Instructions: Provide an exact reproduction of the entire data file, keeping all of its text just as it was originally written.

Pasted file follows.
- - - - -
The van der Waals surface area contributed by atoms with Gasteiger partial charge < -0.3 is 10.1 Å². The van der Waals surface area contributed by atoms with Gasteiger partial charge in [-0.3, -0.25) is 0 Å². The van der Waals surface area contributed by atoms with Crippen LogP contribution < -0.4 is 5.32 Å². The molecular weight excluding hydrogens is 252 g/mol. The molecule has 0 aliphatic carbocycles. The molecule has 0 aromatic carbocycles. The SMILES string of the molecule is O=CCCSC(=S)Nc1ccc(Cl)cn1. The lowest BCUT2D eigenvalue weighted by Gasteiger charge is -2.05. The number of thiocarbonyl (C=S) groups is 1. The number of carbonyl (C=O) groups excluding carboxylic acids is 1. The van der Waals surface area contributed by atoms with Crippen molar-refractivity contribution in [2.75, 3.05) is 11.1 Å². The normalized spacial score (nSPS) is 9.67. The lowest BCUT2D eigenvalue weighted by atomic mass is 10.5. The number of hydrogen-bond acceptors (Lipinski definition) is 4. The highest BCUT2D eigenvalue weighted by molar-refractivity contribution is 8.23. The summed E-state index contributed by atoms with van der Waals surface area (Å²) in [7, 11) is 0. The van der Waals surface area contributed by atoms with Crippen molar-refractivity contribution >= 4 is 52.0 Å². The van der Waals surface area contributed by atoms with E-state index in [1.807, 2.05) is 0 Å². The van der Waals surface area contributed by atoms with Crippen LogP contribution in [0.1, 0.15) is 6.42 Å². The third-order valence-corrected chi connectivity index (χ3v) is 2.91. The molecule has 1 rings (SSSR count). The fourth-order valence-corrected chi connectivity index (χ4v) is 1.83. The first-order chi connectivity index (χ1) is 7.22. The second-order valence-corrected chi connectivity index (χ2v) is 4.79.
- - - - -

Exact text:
The van der Waals surface area contributed by atoms with Gasteiger partial charge < -0.3 is 10.1 Å². The van der Waals surface area contributed by atoms with Gasteiger partial charge in [-0.3, -0.25) is 0 Å². The van der Waals surface area contributed by atoms with Crippen LogP contribution < -0.4 is 5.32 Å². The molecular weight excluding hydrogens is 252 g/mol. The molecule has 0 aliphatic carbocycles. The molecule has 0 aromatic carbocycles. The SMILES string of the molecule is O=CCCSC(=S)Nc1ccc(Cl)cn1. The lowest BCUT2D eigenvalue weighted by Gasteiger charge is -2.05. The number of thiocarbonyl (C=S) groups is 1. The number of carbonyl (C=O) groups excluding carboxylic acids is 1. The van der Waals surface area contributed by atoms with Crippen molar-refractivity contribution in [2.75, 3.05) is 11.1 Å². The normalized spacial score (nSPS) is 9.67. The lowest BCUT2D eigenvalue weighted by atomic mass is 10.5. The number of hydrogen-bond acceptors (Lipinski definition) is 4. The highest BCUT2D eigenvalue weighted by molar-refractivity contribution is 8.23. The summed E-state index contributed by atoms with van der Waals surface area (Å²) in [7, 11) is 0. The van der Waals surface area contributed by atoms with Crippen molar-refractivity contribution >= 4 is 52.0 Å². The van der Waals surface area contributed by atoms with E-state index in [1.807, 2.05) is 0 Å². The van der Waals surface area contributed by atoms with Crippen LogP contribution in [0.1, 0.15) is 6.42 Å². The third-order valence-corrected chi connectivity index (χ3v) is 2.91. The molecule has 1 rings (SSSR count). The fourth-order valence-corrected chi connectivity index (χ4v) is 1.83. The first-order chi connectivity index (χ1) is 7.22. The second-order valence-corrected chi connectivity index (χ2v) is 4.79.